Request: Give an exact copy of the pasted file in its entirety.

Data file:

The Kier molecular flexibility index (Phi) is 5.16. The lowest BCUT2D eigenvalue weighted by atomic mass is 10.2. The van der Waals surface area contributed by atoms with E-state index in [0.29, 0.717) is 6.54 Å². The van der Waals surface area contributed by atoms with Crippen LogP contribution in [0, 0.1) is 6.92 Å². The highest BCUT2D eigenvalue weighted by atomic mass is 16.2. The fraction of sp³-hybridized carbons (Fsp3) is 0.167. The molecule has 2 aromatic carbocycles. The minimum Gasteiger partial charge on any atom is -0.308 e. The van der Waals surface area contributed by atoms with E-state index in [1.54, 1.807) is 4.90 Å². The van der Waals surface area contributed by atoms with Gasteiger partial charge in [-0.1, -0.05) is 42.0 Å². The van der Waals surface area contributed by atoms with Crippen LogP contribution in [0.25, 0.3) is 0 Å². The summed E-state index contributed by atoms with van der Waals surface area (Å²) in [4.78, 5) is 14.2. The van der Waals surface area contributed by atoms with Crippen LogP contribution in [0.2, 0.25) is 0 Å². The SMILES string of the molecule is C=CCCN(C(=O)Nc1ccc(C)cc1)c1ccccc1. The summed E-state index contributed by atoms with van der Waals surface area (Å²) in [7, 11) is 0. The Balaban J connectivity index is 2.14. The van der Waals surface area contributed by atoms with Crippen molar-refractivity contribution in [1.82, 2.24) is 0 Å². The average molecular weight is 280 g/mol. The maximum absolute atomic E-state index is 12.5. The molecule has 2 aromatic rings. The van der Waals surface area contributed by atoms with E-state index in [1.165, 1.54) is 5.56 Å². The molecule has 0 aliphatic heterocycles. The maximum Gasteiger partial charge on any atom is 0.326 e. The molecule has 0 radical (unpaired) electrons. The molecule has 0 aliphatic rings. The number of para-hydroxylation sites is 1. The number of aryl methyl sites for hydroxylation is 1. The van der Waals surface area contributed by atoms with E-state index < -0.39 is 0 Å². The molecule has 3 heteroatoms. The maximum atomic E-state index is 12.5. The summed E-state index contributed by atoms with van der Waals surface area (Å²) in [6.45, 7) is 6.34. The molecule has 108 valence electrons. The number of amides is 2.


The Kier molecular flexibility index (Phi) is 5.16. The lowest BCUT2D eigenvalue weighted by atomic mass is 10.2. The van der Waals surface area contributed by atoms with E-state index in [0.29, 0.717) is 6.54 Å². The van der Waals surface area contributed by atoms with Crippen LogP contribution in [0, 0.1) is 6.92 Å². The highest BCUT2D eigenvalue weighted by atomic mass is 16.2. The fraction of sp³-hybridized carbons (Fsp3) is 0.167. The molecule has 2 aromatic carbocycles. The minimum Gasteiger partial charge on any atom is -0.308 e. The van der Waals surface area contributed by atoms with E-state index in [1.54, 1.807) is 4.90 Å². The van der Waals surface area contributed by atoms with Gasteiger partial charge in [-0.1, -0.05) is 42.0 Å². The van der Waals surface area contributed by atoms with Crippen LogP contribution in [0.25, 0.3) is 0 Å². The summed E-state index contributed by atoms with van der Waals surface area (Å²) in [4.78, 5) is 14.2. The van der Waals surface area contributed by atoms with Crippen LogP contribution in [0.2, 0.25) is 0 Å². The SMILES string of the molecule is C=CCCN(C(=O)Nc1ccc(C)cc1)c1ccccc1. The summed E-state index contributed by atoms with van der Waals surface area (Å²) in [7, 11) is 0. The Balaban J connectivity index is 2.14. The van der Waals surface area contributed by atoms with Crippen molar-refractivity contribution in [1.82, 2.24) is 0 Å². The average molecular weight is 280 g/mol. The maximum absolute atomic E-state index is 12.5. The molecule has 2 aromatic rings. The van der Waals surface area contributed by atoms with E-state index in [1.165, 1.54) is 5.56 Å². The molecule has 0 aliphatic heterocycles. The maximum Gasteiger partial charge on any atom is 0.326 e. The molecule has 0 radical (unpaired) electrons. The molecule has 0 aliphatic rings. The number of para-hydroxylation sites is 1. The number of aryl methyl sites for hydroxylation is 1. The van der Waals surface area contributed by atoms with E-state index < -0.39 is 0 Å². The molecule has 3 heteroatoms. The maximum atomic E-state index is 12.5. The summed E-state index contributed by atoms with van der Waals surface area (Å²) in [6.45, 7) is 6.34. The molecule has 108 valence electrons. The number of amides is 2.